Evelo Dash Review: Hill Climb Test
EBR’s hill climb test determines an e-bike’s ability to climb under extreme conditions. In the Throttle-only test, the Dash’s 350-watt motor lacked the power to get our 180 lb test rider, Justin, to the top. This wasn’t a bad thing, some e-bikes don’t make it to the top. In fact, most cyclists end up pushing their bike up this trail. Justin, at least, had a motor and throttle to help push the Dash the rest of the way up.
Using PAS 5 for the maximum pedal assistance test, Justin and the Dash made it to the top, using 3rd gear (on the 5-speed internal gear hub [IGH]), in 121 seconds, and an average speed of 9.0 mph.
Riding uphill with an IGH requires being in the right gear as soon as you start up the hill, otherwise the rider has to stop pedaling in order to downshift into the proper gear. Some IGH are more forgiving than others when shifting on hills, but the Stermy Archer hub really didn’t seem to leave any wiggle room for shifting mid-hill.
This may not sound like a big deal, but when you have to do it in real life, it makes the uphill ride more difficult. This is one of the reasons you don’t see racers use IGHs. Additionally, you can damage your gear shifter by trying to force it to drop gears while you are pedaling up a hill.
People who rode Schwinn 3-speed back in the 1950s and 60s, or riders who rode “Dutch” bikes in Europe, will have some familiarity with IGHs, and know about this gear change issue. Most other riders won’t know and they might get frustrated learning the hard way.
The Dash rolls well on its smoother-tread tires, and the throttle is convenient for taking over for tired legs.
The Dash stopped well using the Zoom disc brakes.
Gates’ carbon belt drive is cleaner, quieter and should last 10,000 miles.
Evelo Dash Review: Safety, Brakes and the Brake Test
Giving the Evelo Dash its stopping power is the Zoom HD875 hydraulic disc brake system, with 160 mm rotors. It also includes a motor cutoff switch, so the electric motor doesn’t try to continue in PAS mode when you hit the brakes. These brakes performed well in our brake test, coming up with an average equaling the other folding bikes we tested at 22’10”. The brakes’ grabbed firmly when pulling back on the lever, and the wheels maintained control while coming to a stop. This was a good result especially when you consider the 20-inch wheels and the weight of our 230 lb test rider.
The brakes proved their value on some of the long downhills I rode. A testament of the bike’s stability and handling, I got the bike going 30 mph on a long downhill and the brakes grabbed the rotor decisively to safely slow and stop the little Dash e-bike.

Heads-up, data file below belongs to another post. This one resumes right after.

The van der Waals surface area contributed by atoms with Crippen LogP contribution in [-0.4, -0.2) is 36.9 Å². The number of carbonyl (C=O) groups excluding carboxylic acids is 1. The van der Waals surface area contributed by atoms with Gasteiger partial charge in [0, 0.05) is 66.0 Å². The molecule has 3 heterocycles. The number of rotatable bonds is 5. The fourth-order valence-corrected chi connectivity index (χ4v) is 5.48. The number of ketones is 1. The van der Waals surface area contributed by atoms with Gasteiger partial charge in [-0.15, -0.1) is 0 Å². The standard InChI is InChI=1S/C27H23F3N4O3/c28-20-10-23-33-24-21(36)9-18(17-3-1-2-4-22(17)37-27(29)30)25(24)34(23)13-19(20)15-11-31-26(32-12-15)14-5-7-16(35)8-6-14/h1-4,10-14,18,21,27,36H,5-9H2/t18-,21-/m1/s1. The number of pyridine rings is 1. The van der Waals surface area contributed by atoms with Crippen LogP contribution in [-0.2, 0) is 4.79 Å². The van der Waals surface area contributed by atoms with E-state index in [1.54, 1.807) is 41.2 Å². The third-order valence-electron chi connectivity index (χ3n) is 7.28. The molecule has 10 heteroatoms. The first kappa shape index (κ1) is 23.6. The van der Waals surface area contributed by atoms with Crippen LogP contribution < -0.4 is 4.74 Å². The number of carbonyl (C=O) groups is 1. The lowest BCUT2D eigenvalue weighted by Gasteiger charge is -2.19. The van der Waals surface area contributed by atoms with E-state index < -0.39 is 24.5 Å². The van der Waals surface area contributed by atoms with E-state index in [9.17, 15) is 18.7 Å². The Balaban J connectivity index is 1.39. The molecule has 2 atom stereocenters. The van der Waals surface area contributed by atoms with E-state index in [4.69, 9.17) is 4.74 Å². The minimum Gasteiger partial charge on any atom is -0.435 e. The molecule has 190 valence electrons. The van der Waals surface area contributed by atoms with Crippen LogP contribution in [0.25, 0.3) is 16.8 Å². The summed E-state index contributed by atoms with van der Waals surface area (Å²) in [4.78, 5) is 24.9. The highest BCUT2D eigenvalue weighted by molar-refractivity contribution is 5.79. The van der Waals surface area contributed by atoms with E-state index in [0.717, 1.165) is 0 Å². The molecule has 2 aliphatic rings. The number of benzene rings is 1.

Riding with reliable stopping power means riding with greater confidence knowing that your folding e-bike will keep you safe. I had some doubts about how safe this e-bike would be, due to its folding design and lightweight construction. Each time I hit dips and speed bumps, and hopped off low curbs, the Dash never felt like it would loosen or buckle. Fortunately, Evelo also delivered confidence with their impressive folding design.
Evelo Dash Review: Ride Comfort, Handling and Cockpit
Some e-bike enthusiasts might voice concern about the handling and stability of folding e-bikes, based on its design and construction. During my personal 60 miles of riding, I found the Dash to be very stable and it handled all the road conditions really well. This included a section of tight-turning trails, with kids and dogs to test this bike’s maneuverability.
The small frame size doesn’t mean this is an e-bike for small people. Evelo claims the Dash can be adjusted to comfortably fit riders between 4’10” and 6’4”. We had two riders, Matthew at 6’5,” and Sidney at 5’1,” test ride the Dash. Matthew said he would’ve liked having the bike sit about an inch taller (which made sense). Sidney said she was fine with the size but couldn’t ride it if it sat any higher.
Anchoring the cockpit is the Zoom 610 mm aluminum handlebar. Narrower than most e-bike handlebars, the Zoom bars were adequate in helping me safely control this e-bike. The bars have to be this size in order to make this a folding e-bike. The LCD color display was easy to see in bright daylight and in the ensuing darkness of early twilight. Rounding out the cockpit ergonomics include the PAS control buttons, left thumb throttle, grips and brake levers.
The Sturmey Archer twist shifter was easy to operate, but the hub didn’t like to shift unless the rider stopped pedaling.